Hosted at the website of the Institute for Policy Studies, John Feffer's extended interview with Serbian human rights activist Sonia Biserko, about the collapse of Yugoslavia, the peculiarities of Serbian nationalism, and Serbia's prospects for the future (grim, she thinks, unless there's change and honest recognition of past ills), makes for interesting reading.
The war in Yugoslavia began as a conflict over state structure. In the late 1960s and early 1970s, the nationalist movements in the republics championed greater autonomy only to be suppressed in turn by Tito, who then went on to incorporate many of their demands in the 1974 Yugoslav constitution. In 1989, Slobodan Milosevic signaled his intentions to assert Serbian dominance within the federation by removing the autonomous status of Kosovo and Vojvodina. When I was in the region the following year, debate raged over the nature of the Yugoslav federation: should it be a loose confederation, a more democratic federation, or a state in which Serbia reigned first among equals.
In 1990, Sonja Biserko was in the very middle of these debates. She was working in the Yugoslav foreign ministry at the time, an ideal vantage point for witnessing the disintegration of the federation. She ultimately resigned her position and embarked on a career in human rights through the organization she founded, the Helsinki Committee for Human Rights in Serbia. As one of the early critics of Milosevic, she has also been resolute in her critique of Serbian nationalism. She worked to document war crimes and promote dialogue with Kosovo. These positions were not popular, to the say the least, among right-wing extremists and their more mainstream supporters, but Biserko has bravely continued to speak her mind.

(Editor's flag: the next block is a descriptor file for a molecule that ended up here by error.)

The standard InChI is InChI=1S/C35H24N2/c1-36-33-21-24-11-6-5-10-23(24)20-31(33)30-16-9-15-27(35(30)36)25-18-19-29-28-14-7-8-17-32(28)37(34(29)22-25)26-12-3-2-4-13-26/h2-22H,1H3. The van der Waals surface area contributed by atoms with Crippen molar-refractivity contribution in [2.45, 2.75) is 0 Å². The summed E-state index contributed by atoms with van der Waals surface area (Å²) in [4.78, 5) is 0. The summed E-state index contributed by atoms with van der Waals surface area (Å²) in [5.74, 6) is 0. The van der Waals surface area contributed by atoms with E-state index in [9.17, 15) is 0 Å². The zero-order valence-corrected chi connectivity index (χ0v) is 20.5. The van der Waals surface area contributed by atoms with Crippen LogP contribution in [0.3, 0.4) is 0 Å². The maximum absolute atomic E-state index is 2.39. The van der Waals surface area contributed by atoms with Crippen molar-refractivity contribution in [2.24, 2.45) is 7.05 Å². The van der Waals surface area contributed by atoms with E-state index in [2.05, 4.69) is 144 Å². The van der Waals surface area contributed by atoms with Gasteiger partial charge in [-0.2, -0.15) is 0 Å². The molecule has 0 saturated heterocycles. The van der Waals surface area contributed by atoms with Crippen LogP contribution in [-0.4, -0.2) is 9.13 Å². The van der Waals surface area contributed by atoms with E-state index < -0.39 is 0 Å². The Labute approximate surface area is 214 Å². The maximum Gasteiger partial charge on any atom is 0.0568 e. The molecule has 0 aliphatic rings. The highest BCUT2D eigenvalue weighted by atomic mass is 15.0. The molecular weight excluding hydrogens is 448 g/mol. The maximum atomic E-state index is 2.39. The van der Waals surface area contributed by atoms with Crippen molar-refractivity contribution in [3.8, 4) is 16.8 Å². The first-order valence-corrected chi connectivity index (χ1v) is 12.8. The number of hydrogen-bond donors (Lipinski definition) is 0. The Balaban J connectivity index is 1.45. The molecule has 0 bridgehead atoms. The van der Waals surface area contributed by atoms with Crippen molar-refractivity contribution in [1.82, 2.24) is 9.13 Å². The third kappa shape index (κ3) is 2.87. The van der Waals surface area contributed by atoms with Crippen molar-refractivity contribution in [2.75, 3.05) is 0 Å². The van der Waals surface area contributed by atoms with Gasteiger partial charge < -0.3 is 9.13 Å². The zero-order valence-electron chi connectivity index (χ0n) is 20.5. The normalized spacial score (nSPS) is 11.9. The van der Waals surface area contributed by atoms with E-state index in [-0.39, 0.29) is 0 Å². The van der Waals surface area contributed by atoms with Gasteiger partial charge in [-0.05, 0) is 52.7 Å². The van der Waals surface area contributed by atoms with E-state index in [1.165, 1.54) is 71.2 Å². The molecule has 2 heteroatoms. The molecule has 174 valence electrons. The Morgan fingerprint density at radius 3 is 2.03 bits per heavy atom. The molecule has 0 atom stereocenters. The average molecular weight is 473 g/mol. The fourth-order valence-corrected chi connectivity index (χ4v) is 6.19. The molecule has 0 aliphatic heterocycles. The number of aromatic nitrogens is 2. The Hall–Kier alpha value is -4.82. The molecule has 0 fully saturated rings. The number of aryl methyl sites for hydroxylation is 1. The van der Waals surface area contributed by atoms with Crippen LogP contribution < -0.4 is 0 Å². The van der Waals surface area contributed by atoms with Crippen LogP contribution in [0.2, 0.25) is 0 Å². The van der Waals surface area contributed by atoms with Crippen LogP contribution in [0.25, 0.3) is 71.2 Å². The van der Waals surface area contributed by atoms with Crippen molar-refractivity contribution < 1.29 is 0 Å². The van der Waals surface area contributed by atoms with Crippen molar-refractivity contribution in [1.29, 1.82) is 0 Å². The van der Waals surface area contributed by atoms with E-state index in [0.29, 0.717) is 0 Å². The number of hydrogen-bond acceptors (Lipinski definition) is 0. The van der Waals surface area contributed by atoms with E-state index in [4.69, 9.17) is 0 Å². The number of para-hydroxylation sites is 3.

She points out that Milosevic and his team were fundamentally anti-institutional and relied on the power of the mob. “This was how they destroyed not only the Yugoslav federation and its institutions but also Serbian institutions,” she points out. “We are now still living in this provisional state. We don’t have a modern state.” Serbia, in other words, is still struggling with the legacy of Milosevic. And the same policies that tore apart the federal structure of Yugoslavia are now threatening Serbia itself, as Belgrade treats provinces like Vojvodina much as it did the republics of Slovenia and Croatia during the Milosevic era.
Biserko does not mince words about what Serbia must do to change course. First of all, Serbians have to grapple with the nationalist project, spelled out back in 1986 in an infamous memo from the Serbian Academy of Arts and Science, which contributed so much to the war and suffering of the 1990s. “In order to put the region in order, Serbia has the most homework to do,” she says. “Other countries also have homework to do, but they won’t do it until they see that Serbia has started the process. This doesn’t mean putting Serbia in a corner. But we should know, especially the young generation, why it happened. People have to understand what was behind all this.”
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